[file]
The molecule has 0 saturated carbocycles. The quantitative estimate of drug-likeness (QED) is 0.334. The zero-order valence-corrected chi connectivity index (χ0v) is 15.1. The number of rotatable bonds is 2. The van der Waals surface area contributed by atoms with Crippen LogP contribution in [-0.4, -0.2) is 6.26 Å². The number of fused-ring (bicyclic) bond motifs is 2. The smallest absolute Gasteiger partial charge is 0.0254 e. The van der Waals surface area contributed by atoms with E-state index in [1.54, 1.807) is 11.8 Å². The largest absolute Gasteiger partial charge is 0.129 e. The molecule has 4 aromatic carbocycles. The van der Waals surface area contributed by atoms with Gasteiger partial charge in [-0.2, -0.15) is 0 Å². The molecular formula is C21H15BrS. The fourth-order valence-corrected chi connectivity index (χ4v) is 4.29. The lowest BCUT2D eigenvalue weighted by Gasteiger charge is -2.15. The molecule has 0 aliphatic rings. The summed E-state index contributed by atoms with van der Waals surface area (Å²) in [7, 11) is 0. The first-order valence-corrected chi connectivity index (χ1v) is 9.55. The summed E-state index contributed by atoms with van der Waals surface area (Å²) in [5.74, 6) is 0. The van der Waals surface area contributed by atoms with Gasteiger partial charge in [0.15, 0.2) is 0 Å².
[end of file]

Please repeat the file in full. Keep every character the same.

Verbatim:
The molecule has 0 saturated carbocycles. The quantitative estimate of drug-likeness (QED) is 0.334. The zero-order valence-corrected chi connectivity index (χ0v) is 15.1. The number of rotatable bonds is 2. The van der Waals surface area contributed by atoms with Crippen LogP contribution in [-0.4, -0.2) is 6.26 Å². The number of fused-ring (bicyclic) bond motifs is 2. The smallest absolute Gasteiger partial charge is 0.0254 e. The van der Waals surface area contributed by atoms with E-state index in [1.54, 1.807) is 11.8 Å². The largest absolute Gasteiger partial charge is 0.129 e. The molecule has 4 aromatic carbocycles. The van der Waals surface area contributed by atoms with Gasteiger partial charge in [-0.2, -0.15) is 0 Å². The molecular formula is C21H15BrS. The fourth-order valence-corrected chi connectivity index (χ4v) is 4.29. The lowest BCUT2D eigenvalue weighted by Gasteiger charge is -2.15. The molecule has 0 aliphatic rings. The summed E-state index contributed by atoms with van der Waals surface area (Å²) in [7, 11) is 0. The first-order valence-corrected chi connectivity index (χ1v) is 9.55. The summed E-state index contributed by atoms with van der Waals surface area (Å²) in [5.74, 6) is 0. The van der Waals surface area contributed by atoms with Gasteiger partial charge in [0.15, 0.2) is 0 Å².